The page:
With local officials bracing for rains that threaten to match the El Niño deluges of 1982 and 1992, it’s surprising to learn that long-term water supplies for the South Coast may be facing some serious challenges. Last week, the Santa Barbara City Council was notified by city water czar Rebecca Bjork that state water officials have agreed to provide no more than 5 percent of the 3,300 acre-feet of water entitlements for which the City of Santa Barbara pays $4 million a year. That’s dramatically less than anytime in the past 10 years. Last year, for example, the state delivered 40 percent of its subscribed entitlements to local water agencies.
The shortfall stems from chronic water shortages caused by four years of sub-standard snowfall. If dire predictions about global warming’s effect on California hold true, this lack of snowpack could pose a serious long-term problem. In addition, environmental concerns about endangered smelt in the San Francisco Bay Delta — shredded in large numbers by the massive, sucking turbines required to transport fresh water from Northern California to the south — show little signs of being resolved.
Until the Delta issues are resolved, the amount of potable drinking water the State Water Project can reliably deliver remains open to serious doubt. For water planners at City Hall, these issues are both serious and academic. That’s because the City of Santa Barbara has rarely asked for more than half the water to which it’s “entitled.” State Water, after all, was only designed to provide a supplemental water supply. If City Hall has never used that much State Water in the first place, how can the city miss it that much when it’s no longer available?
But for ratepayers, it’s another story. They pay the same for State Water whether City Hall gets none or all 3,300 acre-feet. (That’s because most of the $4 million in annual charges pays for the bonds sold to pay construction costs for the vast infrastructure of pipes, pumps, and power needed to move water from the State Water Project into Santa Barbara.) Assuming City Hall gets its full 5 percent this year — 167 acre-feet — that translates to some really expensive water at $24,000 an acre-foot. By contrast, State Water would cost the city just $588 an acre-foot if 100 percent of Santa Barbara’s entitlement were delivered.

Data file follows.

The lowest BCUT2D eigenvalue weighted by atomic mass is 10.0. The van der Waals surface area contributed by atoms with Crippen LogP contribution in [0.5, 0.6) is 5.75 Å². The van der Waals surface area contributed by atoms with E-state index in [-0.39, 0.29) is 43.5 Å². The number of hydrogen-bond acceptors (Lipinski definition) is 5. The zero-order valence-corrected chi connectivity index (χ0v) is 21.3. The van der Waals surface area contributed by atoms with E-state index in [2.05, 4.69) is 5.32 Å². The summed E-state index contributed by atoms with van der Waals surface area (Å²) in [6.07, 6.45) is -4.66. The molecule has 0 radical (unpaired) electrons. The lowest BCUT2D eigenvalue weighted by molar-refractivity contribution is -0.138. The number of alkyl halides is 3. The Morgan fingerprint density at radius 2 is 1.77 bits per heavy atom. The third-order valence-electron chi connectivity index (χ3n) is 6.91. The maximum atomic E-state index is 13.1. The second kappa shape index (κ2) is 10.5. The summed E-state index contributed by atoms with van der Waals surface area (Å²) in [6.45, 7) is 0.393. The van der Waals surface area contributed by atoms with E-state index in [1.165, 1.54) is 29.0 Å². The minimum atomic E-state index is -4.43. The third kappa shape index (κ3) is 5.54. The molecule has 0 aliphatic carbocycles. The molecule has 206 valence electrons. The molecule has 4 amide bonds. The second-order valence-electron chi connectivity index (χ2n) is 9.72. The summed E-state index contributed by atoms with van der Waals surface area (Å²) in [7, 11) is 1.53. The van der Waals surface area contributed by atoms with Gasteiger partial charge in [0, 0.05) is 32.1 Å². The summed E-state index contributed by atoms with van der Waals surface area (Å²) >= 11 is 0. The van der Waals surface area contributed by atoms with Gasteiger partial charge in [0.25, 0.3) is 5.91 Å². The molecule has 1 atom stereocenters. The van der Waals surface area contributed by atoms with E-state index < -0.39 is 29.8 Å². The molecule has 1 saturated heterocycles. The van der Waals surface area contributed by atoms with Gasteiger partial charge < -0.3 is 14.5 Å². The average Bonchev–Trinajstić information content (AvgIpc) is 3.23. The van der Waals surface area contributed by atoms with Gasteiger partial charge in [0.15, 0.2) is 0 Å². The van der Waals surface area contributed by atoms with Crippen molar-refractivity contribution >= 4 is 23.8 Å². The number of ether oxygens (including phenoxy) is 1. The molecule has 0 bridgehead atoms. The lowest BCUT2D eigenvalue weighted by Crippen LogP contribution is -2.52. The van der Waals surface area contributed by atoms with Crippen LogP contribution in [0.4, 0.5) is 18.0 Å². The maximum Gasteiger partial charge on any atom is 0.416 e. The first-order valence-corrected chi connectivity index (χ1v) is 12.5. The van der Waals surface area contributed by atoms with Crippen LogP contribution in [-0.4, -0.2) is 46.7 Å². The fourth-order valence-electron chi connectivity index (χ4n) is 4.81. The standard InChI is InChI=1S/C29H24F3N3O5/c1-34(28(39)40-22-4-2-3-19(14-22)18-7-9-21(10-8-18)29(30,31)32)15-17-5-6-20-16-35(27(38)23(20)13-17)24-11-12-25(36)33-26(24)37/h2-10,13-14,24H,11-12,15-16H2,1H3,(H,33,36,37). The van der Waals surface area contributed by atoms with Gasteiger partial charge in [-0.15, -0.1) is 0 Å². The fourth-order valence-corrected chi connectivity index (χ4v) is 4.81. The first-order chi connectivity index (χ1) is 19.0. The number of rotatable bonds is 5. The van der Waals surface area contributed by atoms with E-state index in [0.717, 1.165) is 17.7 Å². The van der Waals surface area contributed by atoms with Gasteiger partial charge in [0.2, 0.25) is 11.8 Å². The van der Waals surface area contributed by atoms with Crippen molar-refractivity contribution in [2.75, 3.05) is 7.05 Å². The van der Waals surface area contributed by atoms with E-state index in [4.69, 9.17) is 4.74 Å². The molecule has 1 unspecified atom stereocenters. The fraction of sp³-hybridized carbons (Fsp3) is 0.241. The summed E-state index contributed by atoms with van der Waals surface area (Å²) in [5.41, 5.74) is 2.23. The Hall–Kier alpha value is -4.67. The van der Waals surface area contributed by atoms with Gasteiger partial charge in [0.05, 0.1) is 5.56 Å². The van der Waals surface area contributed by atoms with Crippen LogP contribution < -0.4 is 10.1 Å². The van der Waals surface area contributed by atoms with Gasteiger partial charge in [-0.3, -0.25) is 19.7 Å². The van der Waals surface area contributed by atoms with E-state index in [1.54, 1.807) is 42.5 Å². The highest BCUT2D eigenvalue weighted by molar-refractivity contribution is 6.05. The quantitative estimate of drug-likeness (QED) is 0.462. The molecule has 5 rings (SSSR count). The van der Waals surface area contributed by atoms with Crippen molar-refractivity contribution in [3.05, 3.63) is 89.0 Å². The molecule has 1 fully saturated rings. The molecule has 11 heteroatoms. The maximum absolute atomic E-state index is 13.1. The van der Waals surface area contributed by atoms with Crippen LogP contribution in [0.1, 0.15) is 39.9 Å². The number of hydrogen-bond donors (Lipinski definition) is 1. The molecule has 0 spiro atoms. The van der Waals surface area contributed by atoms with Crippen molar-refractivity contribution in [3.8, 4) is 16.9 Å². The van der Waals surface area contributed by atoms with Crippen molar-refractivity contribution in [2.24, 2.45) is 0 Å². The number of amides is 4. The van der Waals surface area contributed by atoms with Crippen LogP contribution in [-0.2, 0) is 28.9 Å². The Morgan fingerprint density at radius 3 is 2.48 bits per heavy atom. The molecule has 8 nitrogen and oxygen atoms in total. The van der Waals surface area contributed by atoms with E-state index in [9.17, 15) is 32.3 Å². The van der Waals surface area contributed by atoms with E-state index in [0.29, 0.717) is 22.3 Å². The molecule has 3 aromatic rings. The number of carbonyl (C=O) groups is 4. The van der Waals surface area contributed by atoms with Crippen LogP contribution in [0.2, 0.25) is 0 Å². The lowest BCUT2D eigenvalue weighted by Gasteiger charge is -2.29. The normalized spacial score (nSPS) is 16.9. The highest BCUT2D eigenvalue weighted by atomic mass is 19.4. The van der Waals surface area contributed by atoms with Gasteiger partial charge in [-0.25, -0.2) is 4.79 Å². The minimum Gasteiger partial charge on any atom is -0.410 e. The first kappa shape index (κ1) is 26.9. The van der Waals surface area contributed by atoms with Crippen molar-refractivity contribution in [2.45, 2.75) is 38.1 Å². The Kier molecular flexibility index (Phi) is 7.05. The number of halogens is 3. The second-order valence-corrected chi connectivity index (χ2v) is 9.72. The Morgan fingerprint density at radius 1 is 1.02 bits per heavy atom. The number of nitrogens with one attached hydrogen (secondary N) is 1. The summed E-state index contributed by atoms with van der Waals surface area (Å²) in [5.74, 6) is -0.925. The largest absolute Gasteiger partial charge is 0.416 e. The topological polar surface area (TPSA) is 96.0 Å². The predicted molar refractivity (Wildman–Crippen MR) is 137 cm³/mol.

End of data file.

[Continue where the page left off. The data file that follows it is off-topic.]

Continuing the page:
But now it appears that one of the federal agencies charged with caring for the steelhead intends to push the issue further, meaning more water might need to be diverted from human use.
The bulk of City Hall’s water supply, however, comes from Lake Cachuma, which, prior to the recent rains, was 76 percent full. It remains to be seen how much of Lake Cachuma’s supply will have to be diverted from human consumption to care for the federally endangered steelhead trout. Water agencies relying upon the dam have long expected some relatively small portion of their supply would have to be set aside so that steelhead now living below the dam can make their way up and down the creeks and into the ocean during spawning season. But now it appears that one of the federal agencies charged with caring for the steelhead intends to push the issue further, meaning more water might need to be diverted from human use.
The National Oceanic and Atmospheric Administration (NOAA) recently announced its intentions to pursue a more aggressive, expansive effort to bring the steelhead back from the brink of extinction. Instead of looking just below the dam to secure a spawning habitat suitable for the steelhead, the federal agency is now pushing to explore habitats above the dam as well. That could require the diversion of significantly more Lake Cachuma water to create an aquatic “fish ladder” to enable steelhead to swim beyond Cachuma’s Bradbury Dam there. NOAA biologists have long contended that the best steelhead spawning grounds are located upstream from the dam.
Certainly this week’s heavy rains will do nothing to alleviate the pressures already on the city’s Gibraltar Lake reservoir. Intense fires during the past two years stripped bare the landscape of Gibraltar’s watershed, causing eroded soil and silt to accumulate in the bottom of the dam basin. City Hall relies on Gibraltar chiefly to provide an extra burst of water during summer months when water demand is especially intense.